Start a Home Based Writing Business

Writing for a living can be a rewarding and fun career. If you have the right mix of talent, experience, and self-motivation, you might prosper with your own home-based writing business. Low start-up costs and flexible hours are just a few perks associated with starting a writing business out of your home. Drafting a business plan and ad.


Developing a Business Plan

  1. Analyze the market. [1] Investigate the writing market insofar as is possible. What kind of writing do you hope to do? What are other writers doing similar work charging? Can you compete with those other writers in terms of quality and cost? Answering these questions in a thoughtful, thorough manner will give you a solid sense of where and how you should be directing your writing business.
    • Contact other writers in your field or a similar field to ask for advice and tips on how to start and grow your own writing business. Writers are friendly folks and many will be willing to help you.
  2. Draw up an executive summary. The executive summary delineates the overall position of your business and where it is headed. This is regarded as the most important aspect of a business plan since potential investors will see the executive summary first.[2] Include your vision and mission statement for your business. Your vision statement should be your specific list of goals and actions which can build your business in the future.
    • For instance, your vision statement might be to collect $20,000 in advertiser funding and gain a progressively wider readership to your periodical, newspaper, or website.
    • Your mission statement should, by contrast, be based in the present and represent the continuous process your business is engaged in. For instance, your mission statement could be to “Provide high-quality, accessible, useful science writing to a lay audience.”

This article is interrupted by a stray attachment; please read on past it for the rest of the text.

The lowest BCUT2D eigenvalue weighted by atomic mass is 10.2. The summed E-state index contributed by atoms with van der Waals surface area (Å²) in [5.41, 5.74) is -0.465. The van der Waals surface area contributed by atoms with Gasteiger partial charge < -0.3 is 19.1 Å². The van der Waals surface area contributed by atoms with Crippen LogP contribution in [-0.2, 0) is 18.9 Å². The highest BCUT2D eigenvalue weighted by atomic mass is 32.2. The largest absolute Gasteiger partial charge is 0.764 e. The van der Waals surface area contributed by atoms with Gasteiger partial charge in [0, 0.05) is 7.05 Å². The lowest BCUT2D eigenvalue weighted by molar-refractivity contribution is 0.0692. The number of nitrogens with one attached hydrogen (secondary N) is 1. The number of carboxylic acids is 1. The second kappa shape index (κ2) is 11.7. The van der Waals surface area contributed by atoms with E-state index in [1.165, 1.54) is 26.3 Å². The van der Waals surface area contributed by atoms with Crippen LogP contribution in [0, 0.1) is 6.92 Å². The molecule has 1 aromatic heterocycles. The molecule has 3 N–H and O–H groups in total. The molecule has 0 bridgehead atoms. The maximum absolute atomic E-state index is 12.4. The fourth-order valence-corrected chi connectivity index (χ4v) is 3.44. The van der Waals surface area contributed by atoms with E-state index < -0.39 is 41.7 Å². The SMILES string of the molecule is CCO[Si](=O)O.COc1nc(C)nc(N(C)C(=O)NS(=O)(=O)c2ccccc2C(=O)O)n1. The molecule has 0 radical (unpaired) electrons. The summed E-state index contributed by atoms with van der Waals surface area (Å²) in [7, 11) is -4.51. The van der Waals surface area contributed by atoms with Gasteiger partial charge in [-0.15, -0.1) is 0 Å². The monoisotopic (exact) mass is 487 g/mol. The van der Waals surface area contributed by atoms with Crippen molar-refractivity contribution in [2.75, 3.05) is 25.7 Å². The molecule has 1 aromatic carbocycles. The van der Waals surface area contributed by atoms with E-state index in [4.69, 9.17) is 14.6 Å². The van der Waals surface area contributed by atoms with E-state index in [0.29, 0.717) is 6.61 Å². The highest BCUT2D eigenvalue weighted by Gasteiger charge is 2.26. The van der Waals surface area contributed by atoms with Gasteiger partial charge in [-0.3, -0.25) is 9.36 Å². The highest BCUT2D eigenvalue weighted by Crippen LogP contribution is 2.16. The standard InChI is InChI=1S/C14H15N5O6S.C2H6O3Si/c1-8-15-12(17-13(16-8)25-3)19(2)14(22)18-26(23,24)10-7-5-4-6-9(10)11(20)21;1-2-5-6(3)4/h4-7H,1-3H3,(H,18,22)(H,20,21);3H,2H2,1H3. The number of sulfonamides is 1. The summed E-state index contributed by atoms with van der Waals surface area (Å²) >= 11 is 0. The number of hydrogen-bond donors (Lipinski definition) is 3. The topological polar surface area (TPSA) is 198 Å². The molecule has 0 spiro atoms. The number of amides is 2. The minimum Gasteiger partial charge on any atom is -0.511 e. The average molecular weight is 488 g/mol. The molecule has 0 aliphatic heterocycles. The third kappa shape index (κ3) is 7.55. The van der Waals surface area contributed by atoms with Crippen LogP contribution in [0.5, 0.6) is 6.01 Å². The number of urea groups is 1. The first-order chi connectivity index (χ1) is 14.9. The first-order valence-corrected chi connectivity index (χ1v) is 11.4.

• Be clear and concise when crafting your vision and mission statements. Don’t include vague phrases like “Provide excellent customer service” in either statement.
    • Your executive summary should also include general info about your company history, your growth, the services or types of writing you provide, and an overview of your funding request, if applicable.
    • Don’t let your business plan lock you in to a specific course of action. If your situation changes, or you decide that your writing business needs a better business plan, you can always alter the plan. Keep your business agile and adept at analyzing the writing market.
    • In a new home-based writing business, you should focus on the decisions that led you to found the home-based writing business, and how it will fill a gap in the writing market.
  3. Delineate the organization and management of your business. This section should include info about your business’ organizational structure and ownership.[3] How are business decisions made? Who makes them? If your business consists of, say, just you and your partner, explaining your organizational structure might seem unnecessary, but to potential investors, knowing who does what is important. Demonstrating your business has an organized structure is an important step in attracting new partners or staff if you decide to expand your business in the future.
    • Decide what kind of business you want to operate your writing business as. At the small scale of home-based businesses, you’ll probably found a sole proprietorship, a partnership, or a limited liability corporation. The type of business you form determines your next steps, including what kind of bank account you’ll need, whether you need to file articles of incorporation, articles of organization, and whether or not you need to
  4. Craft your funding request.[4] If you need funding for new editing or word-processing software, server space for your website, or other expenses, you’ll need to present a viable business plan to a bank to secure a loan. Your funding request should include a specific timetable of how you’ll spend the money and how you’ll pay it back.
    • Include data on potential future funding requests as well. Project at least five years out.
    • Describe your past and potential future earnings. As a new business, you might need to draw on your past writing experience in order to show you understand the writing market.

Setting Up Your Business

  1. Maintain a safety net in the early stages of building your writing business.[5] Working as a writer is always tenuous and challenging, especially when you are not employed directly by a periodical or established outlet. Work part-time with your writing business early on and keep your full-time job. Decide carefully when to write full-time. Set some benchmarks to know when you should transition to making your home-based writing business a full-time endeavor.